Holocaust Misrepresentations a concern of "RIGHTEOUS"; Poles
June 16, 2008
Glen Head, N.Y. .. Mietek (Mike) Madejski (left) and Wanda Lorenc (center) presented a copy of Andrew Hempel’s “Poland in World War II” to each of the students graduating from the Ignacy Jan Paderewski Polish Supplementary School affiliated with St. Hyacinth’s parish in Glen Head, N.Y. Here they are shown displaying the book to Janusz Grabarz, director of the school.
Mr. Madejski and Mrs. Lorenc were part of the Polish underground resistance (Armia Krajowa) and fought against the Germans during the Warsaw Uprising of August, 1944 where more than 200,000 Poles were killed.
The 1944 Uprising is often confused with the Warsaw Ghetto Uprising of April, 1943 in which the Germans killed 20,000 Jews.
The books are being distributed as part of the Polish American Congress Holocaust Documentation Committee project to correct the constant stream of misinformation and false accusations against the people of Poland in World War II.
Nowhere else is Holocaust history as distorted and misrepresented as it is about Poland, according to the committee.
Madejski is president of the New York Chapters of the Polish Veterans of World War II (SPK) and the Polish Home Army Veterans. Both organizations are affiliated with the Polish American Congress, the umbrella organization of the Polish American community.
During the Warsaw Uprising of August, 1944, Madejski was a member of the Scout Troop Zoska. At the height of the battle, the scouts of Zoska reached the Gesiowka German concentration camp inside the city and liberated 350 Jewish prisoners.
For their heroic act, Israel has honored the Polish scouts of Zoska at its Yad Vashem Memorial in Jerusalem.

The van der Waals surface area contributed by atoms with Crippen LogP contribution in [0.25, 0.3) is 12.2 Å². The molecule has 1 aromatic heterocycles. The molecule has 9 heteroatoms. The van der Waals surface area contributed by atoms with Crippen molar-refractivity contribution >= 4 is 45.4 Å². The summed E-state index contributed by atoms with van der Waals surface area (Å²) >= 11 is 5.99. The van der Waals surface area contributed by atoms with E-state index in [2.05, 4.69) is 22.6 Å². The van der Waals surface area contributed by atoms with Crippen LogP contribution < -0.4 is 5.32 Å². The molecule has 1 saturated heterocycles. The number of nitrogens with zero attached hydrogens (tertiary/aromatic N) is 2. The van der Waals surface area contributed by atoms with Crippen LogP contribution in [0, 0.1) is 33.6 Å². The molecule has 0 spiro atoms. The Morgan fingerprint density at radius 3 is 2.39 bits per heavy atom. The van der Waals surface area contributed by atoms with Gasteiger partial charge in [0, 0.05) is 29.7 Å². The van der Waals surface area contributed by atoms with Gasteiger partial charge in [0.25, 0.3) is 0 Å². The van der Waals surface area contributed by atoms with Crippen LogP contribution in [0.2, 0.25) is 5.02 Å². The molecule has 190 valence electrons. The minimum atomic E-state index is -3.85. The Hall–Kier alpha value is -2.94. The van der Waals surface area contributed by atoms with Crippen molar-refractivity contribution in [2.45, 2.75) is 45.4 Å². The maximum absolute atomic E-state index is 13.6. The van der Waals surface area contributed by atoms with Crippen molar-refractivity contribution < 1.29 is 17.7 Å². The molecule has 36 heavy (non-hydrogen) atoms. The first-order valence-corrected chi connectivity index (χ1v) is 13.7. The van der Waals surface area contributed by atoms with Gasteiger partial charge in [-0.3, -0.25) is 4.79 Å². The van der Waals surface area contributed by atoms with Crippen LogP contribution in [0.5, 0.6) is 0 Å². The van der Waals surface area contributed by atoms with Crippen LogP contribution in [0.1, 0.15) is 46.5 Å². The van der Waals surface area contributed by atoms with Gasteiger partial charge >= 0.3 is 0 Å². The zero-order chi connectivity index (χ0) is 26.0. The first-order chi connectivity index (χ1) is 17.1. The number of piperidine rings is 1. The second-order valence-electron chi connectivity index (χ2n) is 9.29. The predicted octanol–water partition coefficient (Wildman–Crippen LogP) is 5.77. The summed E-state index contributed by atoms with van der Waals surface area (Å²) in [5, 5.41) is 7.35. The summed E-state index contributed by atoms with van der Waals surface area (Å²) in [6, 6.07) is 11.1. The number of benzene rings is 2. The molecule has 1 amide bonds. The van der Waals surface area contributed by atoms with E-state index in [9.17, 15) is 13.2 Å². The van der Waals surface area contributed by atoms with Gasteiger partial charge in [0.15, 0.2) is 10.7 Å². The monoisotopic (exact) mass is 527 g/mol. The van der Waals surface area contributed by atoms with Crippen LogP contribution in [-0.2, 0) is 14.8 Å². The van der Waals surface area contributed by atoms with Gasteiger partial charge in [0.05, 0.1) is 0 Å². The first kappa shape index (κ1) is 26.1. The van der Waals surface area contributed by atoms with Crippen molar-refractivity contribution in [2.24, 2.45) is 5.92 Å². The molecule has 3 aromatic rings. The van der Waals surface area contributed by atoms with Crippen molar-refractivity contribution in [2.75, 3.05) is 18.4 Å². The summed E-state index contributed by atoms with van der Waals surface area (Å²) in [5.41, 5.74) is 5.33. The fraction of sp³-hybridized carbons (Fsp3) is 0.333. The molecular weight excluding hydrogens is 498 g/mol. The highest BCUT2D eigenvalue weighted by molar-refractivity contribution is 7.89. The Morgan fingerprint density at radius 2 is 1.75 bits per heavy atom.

There, those who went out of their way to rescue Jews during the Holocaust are remembered as “Righteous Among the Nations.” While many individuals from various countries are given this distinction, by far the largest number of them are from Poland.
Madejski was able to evade capture when the Armia Krajowa was forced to surrender after two bloody months of fighting the Germans. However, Mrs. Lorenc was taken prisoner and sent to the Ravensbruck and Spandau concentration camps.
While in Spandau, a German SS guard beat her and kicked her in the face just for giving a piece of bread to a Jewish prisoner in that camp.
Her mother and father and her brother are also honored by Yad Vashem as “Righteous Among the Nations.” At the time the Germans were liquidating the Warsaw Ghetto in 1943, her family was able to rescue twelve Jews from there and helped them survive to the end of the war.
As Catholics, Madejski and Lorenc are deeply troubled by the “anti-Polish prejudice ” they say pervades “so much of today’s
reporting about the Holocaust.”
The reason they remain as active as they are in promoting pro-Polish projects like the distribution of history books is because they want everyone to get the complete truth about this tragic period in which so many Americans were also killed.
What they resent most are “the continual attempts to label Polish Catholics like us as anti-Semites.”
Contact: Frank Milewski
(718) 263-2700 – ext. 105